An article on Pet Dog Pals recently made me consider how well dogs can recognize human faces in images. What does the world look like through the eyes of dogs? What do they recognize and how do they perceive their surroundings? The growing number of research results enables us to understand the dog and its abilities increasingly better. The extent to which dogs are able to identify people in photographs has now been investigated in an interesting study.
Face recognition in humans
Most people are very good and quick at recognizing faces. Quickly identifying who you are and in what mood is an absolute necessity for social interaction. Even newly born babies show a tendency to pay more attention to faces than to other stimuli of the environment. In the course of our lives we are confronted with so many different faces in different emotional states that the brain even reserves a special area for processing faces.
We also reliably recognize faces in photographs. Those who have no limitations in recognizing faces can quickly identify friends in recent vacation photos and their respective moods. Whether dogs are also capable of this is an exciting question. After all, the close living together with humans has produced numerous special abilities of the four-legged friends. For example, they can detect and distinguish between negative and positive emotional facial expressions of humans.
To answer this question, researchers have investigated whether dogs recognize their owners in photographs. In this respect, some animals have their difficulties. For example, pigeons can recognize different objects presented to them on a two-dimensional photo. If, on the other hand, they are shown the faces of people, they are not able to identify them on two-dimensional photos.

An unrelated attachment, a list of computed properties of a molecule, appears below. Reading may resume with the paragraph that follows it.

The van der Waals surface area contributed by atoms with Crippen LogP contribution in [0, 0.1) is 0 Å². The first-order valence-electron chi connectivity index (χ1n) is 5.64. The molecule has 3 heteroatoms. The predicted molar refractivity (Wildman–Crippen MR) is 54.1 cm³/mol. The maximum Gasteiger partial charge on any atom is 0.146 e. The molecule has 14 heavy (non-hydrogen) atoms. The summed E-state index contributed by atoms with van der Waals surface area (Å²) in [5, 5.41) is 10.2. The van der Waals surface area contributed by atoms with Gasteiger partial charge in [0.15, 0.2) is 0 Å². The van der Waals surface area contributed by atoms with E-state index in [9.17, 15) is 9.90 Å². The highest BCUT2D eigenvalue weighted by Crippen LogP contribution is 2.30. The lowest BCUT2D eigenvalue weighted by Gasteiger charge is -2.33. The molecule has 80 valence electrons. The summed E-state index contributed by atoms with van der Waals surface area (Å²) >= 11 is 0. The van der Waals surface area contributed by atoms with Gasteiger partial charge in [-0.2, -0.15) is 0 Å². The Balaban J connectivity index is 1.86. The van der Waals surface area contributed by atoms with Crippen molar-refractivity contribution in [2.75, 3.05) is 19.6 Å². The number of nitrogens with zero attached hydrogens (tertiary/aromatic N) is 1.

Gate one or two
The subjects for the study consisted of 60 dog-holder pairs. To test the dogs’ abilities, the researchers developed a special test apparatus. On the left and right side of the test apparatus there was a photo, one of the owner and on the other side a photo of a stranger.
After the dogs had entered the test room, the photos on the wall were presented to them at the same time. After 10 seconds, two small curtains opened below the photos at leg level. Behind them stood either the owner or the stranger, matching the photo. The four-legged friends could then decide which of the opened curtains they wanted to go through. The scientists also determined in further passages, for which access the dogs without picture decided. The latter is necessary to find out whether the presented photos alone really have an influence on which access the dog chooses
Without any photos, the dogs without any system randomly chose the left or also the right trapdoor. So it was not that they preferred to access the trap door by means of olfactory information, for example, which led them to the owner. Even if the faces in the photos were not directly facing the dog, they did not often choose the open curtain behind which their owner was standing. However, when the face was directed straight at the dog and with a neutral expression, the dogs seemed to identify their owners. In this case, they significantly often chose to access their owner.
Interestingly, among the dogs tested, the males scored better in this task. A similar effect can be observed in toddlers. In one study, male infants showed better abilities and face recognition than female infants. This effect was reversed in adulthood (source).
According to the results, dogs seem surprisingly able to recognize their owners on photos. However, it is not clear whether they are aware that they are only looking at a two-dimensional image of the face. They may not be able to distinguish the image from a real three-dimensional face. According to previous findings, not many animals seem to possess this ability. It is possible that the long periods of domestication and living together with humans play a role in this. Now many open questions are still waiting to be answered, which the results raise. For example, it would be interesting to know to what extent dogs are able to recognize conspecifics or objects of the environment in photographs.